[30] These results indicate that future precipitation changes strongly depend on the topography and prevailing wind direction. Also, the results of this study suggest possible future increases in the risk of large-scale floods that occur in the west and south sides of the mountainous regions, especially in western Japan. Precipitation increases at the low-altitude regions including the urban areas could increase inundation disasters inside levees and urban flooding.

[31] The three RCM simulations had been performed using only one driving GCM (MIROC3.2(hires)), as mentioned above. We would like to carry out long-term RCM simulations driven by other GCMs in future studies for more investigations of future precipitation changes over the Japanese islands and their relations to the topography. Also, results of detailed analyses of the precipitation changes in the other seasons will be shown in future studies.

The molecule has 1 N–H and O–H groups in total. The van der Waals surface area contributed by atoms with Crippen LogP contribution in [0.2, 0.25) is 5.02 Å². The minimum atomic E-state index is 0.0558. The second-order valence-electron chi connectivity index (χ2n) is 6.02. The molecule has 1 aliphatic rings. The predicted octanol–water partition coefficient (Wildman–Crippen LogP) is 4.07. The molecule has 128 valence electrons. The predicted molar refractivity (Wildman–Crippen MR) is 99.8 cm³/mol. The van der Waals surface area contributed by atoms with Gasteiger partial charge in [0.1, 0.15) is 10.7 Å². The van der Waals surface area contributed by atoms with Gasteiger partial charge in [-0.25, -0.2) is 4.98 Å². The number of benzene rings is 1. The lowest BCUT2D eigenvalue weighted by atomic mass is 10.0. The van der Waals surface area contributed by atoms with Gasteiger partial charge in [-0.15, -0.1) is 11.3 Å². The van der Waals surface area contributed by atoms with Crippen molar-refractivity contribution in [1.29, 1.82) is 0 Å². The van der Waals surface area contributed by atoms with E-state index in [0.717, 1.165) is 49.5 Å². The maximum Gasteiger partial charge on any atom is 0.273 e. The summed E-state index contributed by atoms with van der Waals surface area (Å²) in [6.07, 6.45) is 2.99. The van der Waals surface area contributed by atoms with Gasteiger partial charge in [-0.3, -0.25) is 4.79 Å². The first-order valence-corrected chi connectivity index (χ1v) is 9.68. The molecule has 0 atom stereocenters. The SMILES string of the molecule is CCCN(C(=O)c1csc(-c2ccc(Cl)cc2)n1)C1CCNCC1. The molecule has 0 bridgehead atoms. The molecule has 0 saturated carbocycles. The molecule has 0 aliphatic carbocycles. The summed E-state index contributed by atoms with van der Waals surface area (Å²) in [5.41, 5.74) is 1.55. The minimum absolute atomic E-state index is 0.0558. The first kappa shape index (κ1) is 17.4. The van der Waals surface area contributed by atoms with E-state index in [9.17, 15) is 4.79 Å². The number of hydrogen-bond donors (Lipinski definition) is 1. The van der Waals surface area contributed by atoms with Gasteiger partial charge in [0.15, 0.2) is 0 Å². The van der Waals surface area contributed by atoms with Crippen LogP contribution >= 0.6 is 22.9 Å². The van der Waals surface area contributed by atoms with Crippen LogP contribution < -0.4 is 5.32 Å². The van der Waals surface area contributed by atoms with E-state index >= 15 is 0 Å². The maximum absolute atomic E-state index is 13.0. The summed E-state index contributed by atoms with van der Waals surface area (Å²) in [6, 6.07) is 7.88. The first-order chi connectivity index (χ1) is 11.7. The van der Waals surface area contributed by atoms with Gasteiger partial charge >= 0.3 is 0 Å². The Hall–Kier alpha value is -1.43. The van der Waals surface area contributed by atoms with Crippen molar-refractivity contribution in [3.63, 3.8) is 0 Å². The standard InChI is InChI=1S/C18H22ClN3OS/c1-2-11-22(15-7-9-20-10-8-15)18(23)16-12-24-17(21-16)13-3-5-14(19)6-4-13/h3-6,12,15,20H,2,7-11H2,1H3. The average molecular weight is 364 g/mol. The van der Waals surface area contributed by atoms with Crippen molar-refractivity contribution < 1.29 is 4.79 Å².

Acknowledgments

[32] This study was conducted as part of the research subject “Vulnerability and Adaptation to Climate Change in Water Hazard Assessed Using Regional Climate Scenarios in the Tokyo Region” of Research Program on Climate Change Adaptation (RECCA) and was supported by the SOUSEI Program, funded by Ministry of Education, Culture, Sports, Science and Technology, Government of Japan. We thank the regional climate modeling groups (MRI/NIED/Univ. Tsukuba) for producing and making available their model output. Their work was supported by the Environment Research and Technology Development Fund (S5-3) of the Ministry of the Environment, Japan.